8. General Statutes § 52-325, entitled “Notice of lis pendens,” provides in relevant part: “(a) In any action in a court of this state or in a court of the United States (1) the plaintiff or his attorney, at the time the action is commenced or afterwards, or (2) a defendant, when he sets up an affirmative cause of action in his answer and demands substantive relief at the time the answer is filed, if the action is intended to affect real property, may cause to be recorded in the office of the town clerk of each town in which the property is situated a notice of lis pendens, containing the names of the parties, the nature and object of the action, the court to which it is returnable and the term, session or return day thereof, the date of the process and the description of the property․ Such notice shall, from the time of the recording only, be notice to any person thereafter acquiring any interest in such property of the pendency of the action; and each person whose conveyance or encumbrance is subsequently executed or subsequently recorded or whose interest is thereafter obtained, by descent or otherwise, shall be deemed to be a subsequent purchaser or encumbrancer, and shall be bound by all proceedings taken after the recording of such notice, to the same extent as if he were made a party to the action․”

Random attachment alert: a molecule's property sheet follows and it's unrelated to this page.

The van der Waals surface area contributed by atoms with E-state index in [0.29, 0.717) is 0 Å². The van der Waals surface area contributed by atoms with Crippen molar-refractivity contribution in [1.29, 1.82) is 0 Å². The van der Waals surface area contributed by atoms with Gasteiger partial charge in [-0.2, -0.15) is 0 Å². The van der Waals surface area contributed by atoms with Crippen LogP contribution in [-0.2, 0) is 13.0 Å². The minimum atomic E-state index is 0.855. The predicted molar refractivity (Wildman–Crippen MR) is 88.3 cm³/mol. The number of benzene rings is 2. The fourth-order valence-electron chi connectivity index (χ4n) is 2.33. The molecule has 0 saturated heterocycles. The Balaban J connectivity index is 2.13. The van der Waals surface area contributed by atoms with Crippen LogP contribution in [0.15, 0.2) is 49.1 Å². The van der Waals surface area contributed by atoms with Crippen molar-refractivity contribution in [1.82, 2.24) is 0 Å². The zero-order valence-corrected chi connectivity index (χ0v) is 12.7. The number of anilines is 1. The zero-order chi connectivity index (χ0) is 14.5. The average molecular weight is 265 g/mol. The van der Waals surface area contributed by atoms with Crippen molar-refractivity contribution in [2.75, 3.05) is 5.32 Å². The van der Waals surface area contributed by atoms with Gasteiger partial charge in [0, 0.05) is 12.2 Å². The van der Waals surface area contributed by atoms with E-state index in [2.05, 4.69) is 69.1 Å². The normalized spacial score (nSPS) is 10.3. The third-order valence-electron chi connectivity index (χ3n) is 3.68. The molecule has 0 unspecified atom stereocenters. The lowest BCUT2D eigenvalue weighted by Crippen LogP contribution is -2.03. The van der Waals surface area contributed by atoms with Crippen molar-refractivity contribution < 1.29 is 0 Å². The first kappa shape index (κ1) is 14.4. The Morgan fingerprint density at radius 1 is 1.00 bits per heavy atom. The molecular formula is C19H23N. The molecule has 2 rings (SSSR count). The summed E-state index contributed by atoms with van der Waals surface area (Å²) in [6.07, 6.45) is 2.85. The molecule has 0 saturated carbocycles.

In this opinion the other judges concurred.